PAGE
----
By Attorney Steve DiTullio, DeWitt, LLP
As COVID-19 vaccines become widely available, veterinary clinics and businesses across the U.S. are struggling with the proper way to return to “normal.” Business owners are questioning what the proper and ethical way to return is and what is within their legal rights. Should clients and employees be required, encouraged or discouraged to wear a mask and/or show proof of
This article and the June 15 webinar will help provide guidance on updating the COVID-19 policies within your practice.
President Biden’s initial directives to the Occupational Safety and Health Administration (OSHA) included two deadlines:
• Early February: Issue workplace safety COVID-19 guidance (Guidance).
• Mid-March: Issue a mandatory emergency temporary standard (ETS) on COVID-19, including whether to require the wearing of masks in the workplace.
While OSHA issued its Guidance in late January, the ETS still has not been issued and it is now anticipated that it will not be released until sometime before the end of June. In the meantime, OSHA issued a National Emphasis Program (NEP) regarding COVID that went into effect in mid-March. What do these three OSHA initiatives, along with the CDC’s recent mask guidance for those who have been vaccinated, mean for veterinary clinics, hospitals and practices in Wisconsin?
OSHA’s COVID Guidance
The OSHA Guidance applies to virtually all employers, including veterinary clinics, hospitals and practices. It specifically reminds employers that OSHA has a general duty clause requiring employers to provide employees with a safe and healthful workplace, and this certainly applies to COVID. So, an employer that chooses to ignore basic COVID safety rules (masks in common areas, social distancing, reminders about hand washing, strictly enforcing that individuals who are sick must not be at work, etc.) runs the risk of violating OSHA’s general duty clause if employees become sick from exposure at the workplace.
In addition, the Guidance notes that the most effective manner for employers to mitigate the spread of COVID is to implement a COVID prevention program which includes:
• Assigning a workplace coordinator responsible for all workplace COVID issues.
• Completing a COVID hazard assessment to identify where and how workers might be exposed to COVID in the workplace.
• Identifying measures that will limit the spread of COVID, including physical distancing, use of barriers, face coverings, ventilation, PPE and cleaning, disinfecting, and providing sufficient hygiene supplies.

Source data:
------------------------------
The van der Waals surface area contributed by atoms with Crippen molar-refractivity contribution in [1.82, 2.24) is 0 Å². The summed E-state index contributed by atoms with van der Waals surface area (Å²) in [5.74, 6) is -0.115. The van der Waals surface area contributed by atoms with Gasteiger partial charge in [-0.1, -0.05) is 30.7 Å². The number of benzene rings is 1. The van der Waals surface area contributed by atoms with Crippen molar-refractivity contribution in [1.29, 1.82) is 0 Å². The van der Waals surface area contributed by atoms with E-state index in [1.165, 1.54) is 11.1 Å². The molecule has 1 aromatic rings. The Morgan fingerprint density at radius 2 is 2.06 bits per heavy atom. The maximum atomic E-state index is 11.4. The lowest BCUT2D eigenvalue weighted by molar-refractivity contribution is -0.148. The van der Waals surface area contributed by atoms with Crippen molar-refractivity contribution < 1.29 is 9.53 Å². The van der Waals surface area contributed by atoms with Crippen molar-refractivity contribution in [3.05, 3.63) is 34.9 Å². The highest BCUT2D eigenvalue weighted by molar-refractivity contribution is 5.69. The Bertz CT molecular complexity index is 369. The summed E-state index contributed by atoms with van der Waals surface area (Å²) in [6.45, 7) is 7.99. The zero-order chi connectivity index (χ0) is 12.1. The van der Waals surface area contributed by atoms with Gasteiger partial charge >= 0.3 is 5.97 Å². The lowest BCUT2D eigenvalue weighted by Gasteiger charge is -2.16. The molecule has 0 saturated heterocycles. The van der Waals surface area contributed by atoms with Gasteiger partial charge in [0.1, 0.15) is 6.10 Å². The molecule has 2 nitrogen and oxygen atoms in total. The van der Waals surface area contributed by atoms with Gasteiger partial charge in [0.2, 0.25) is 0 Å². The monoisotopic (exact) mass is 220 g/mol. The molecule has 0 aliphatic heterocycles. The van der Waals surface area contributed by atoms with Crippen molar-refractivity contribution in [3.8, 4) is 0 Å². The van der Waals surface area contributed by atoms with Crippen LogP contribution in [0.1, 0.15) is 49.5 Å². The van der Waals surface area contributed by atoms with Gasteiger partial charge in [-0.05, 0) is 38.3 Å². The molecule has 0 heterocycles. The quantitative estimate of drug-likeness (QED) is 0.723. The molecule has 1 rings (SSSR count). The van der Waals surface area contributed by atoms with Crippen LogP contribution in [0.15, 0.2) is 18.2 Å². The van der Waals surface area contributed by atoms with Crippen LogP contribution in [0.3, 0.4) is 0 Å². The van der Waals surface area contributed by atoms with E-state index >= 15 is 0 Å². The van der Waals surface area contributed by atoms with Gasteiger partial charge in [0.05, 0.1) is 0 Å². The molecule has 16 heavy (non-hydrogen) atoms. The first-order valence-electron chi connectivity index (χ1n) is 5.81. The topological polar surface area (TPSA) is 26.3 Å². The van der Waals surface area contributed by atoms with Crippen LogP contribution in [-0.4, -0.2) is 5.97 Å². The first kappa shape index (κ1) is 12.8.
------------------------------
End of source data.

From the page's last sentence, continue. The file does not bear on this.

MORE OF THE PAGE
If your veterinary practice has not established a prevention program with at least these items, it is recommended that it does so. While failure to do so will not automatically result in a citation of a specific regulatory violation, it could be considered in a citation for failure to follow the general duty clause – especially if your practice has a significant COVID outbreak.
The Guidance also sets forth other practices that should be considered as part of a prevention program including – but not limited to – policies and practices to protect workers at higher risk for severe illness; educating and training workers on COVID-related policies; performing enhanced cleaning and disinfection, particularly after workers have been confirmed with COVID; providing guidance to employees on screening and testing; and implementing anti-retaliation processes for workers who voice concerns about COVID-related hazards.
NEP and Increased OSHA Enforcement
Although the NEP has not singled out veterinary medicine as a high-risk industry, it is important for veterinary practices to understand that the NEP is one example of an enforcement program designed to increase OSHA enforcement by prioritizing efforts on workplaces with a high risk of exposure. The Biden Administration will not be taking the same limited approach to worker safety that the Trump Administration did. OSHA has already begun filling OSHA inspector and staff vacancies and the NEP is a clear signal that there is “a new sheriff in town” regarding worker safety. Therefore, you should make sure your business has taken all necessary steps to comply with COVID safety measures as set forth in the Guidance and when the ETS is issued.
Since the Guidance was issued on January 29, OSHA has received more than 13,000 complaints and has conducted approximately 1,600 inspections. Additionally, OSHA has announced more than 300 inspections resulting from citations and proposed penalties of nearly $4 million.
The NEP has listed targeted industries such as health care businesses (e.g., physicians’ offices, hospitals, ambulance services, dentistry, retirement communities and assisted living facilities) as well as non-health care businesses (e.g., meat processing, supermarkets, department stores, restaurants, and general warehousing and storage) as a priority. The NEP, which went into effect immediately on March 12, mandates that five percent of each OSHA region’s total inspections be related to COVID-19.
The Pending ETS on COVID and the CDC Mask Guidance
When it is finally issued, the ETS is expected to apply to all employers including veterinary clinics, hospitals and practices. A draft ETS was sent to the White House in early May, but the ETS has not been issued yet. The reason for the delay in issuing the ETS (it was even considered that it would not be issued at all) appears to be primarily due to the falling COVID numbers in the U.S., along with the roll-out of the nation’s vaccination plan, which have eased the belief that “emergency” action by OSHA is really needed at this time (as compared with sometime in 2020 or early 2021). Nonetheless, when the ETS is issued, it will take effect immediately and can, by law, remain in place for up to six months (although it could be subject to certain legal challenges).